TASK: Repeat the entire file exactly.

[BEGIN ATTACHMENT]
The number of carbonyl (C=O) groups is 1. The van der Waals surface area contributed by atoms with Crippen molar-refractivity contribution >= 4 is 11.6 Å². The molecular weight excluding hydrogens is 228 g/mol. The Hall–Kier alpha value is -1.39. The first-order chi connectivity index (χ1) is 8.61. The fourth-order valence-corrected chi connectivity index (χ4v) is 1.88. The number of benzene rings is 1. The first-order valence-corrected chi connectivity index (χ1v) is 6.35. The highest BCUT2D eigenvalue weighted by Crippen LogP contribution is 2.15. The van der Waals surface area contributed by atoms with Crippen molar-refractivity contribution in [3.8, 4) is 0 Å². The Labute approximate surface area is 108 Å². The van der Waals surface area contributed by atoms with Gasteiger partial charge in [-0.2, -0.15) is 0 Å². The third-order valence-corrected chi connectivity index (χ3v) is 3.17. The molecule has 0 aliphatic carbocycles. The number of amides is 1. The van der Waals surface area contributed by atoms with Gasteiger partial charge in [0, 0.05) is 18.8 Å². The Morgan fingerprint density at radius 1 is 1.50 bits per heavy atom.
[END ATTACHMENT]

The number of carbonyl (C=O) groups is 1. The van der Waals surface area contributed by atoms with Crippen molar-refractivity contribution >= 4 is 11.6 Å². The molecular weight excluding hydrogens is 228 g/mol. The Hall–Kier alpha value is -1.39. The first-order chi connectivity index (χ1) is 8.61. The fourth-order valence-corrected chi connectivity index (χ4v) is 1.88. The number of benzene rings is 1. The first-order valence-corrected chi connectivity index (χ1v) is 6.35. The highest BCUT2D eigenvalue weighted by Crippen LogP contribution is 2.15. The van der Waals surface area contributed by atoms with Crippen molar-refractivity contribution in [3.8, 4) is 0 Å². The Labute approximate surface area is 108 Å². The van der Waals surface area contributed by atoms with Gasteiger partial charge in [-0.2, -0.15) is 0 Å². The third-order valence-corrected chi connectivity index (χ3v) is 3.17. The molecule has 0 aliphatic carbocycles. The number of amides is 1. The van der Waals surface area contributed by atoms with Gasteiger partial charge in [0, 0.05) is 18.8 Å². The Morgan fingerprint density at radius 1 is 1.50 bits per heavy atom.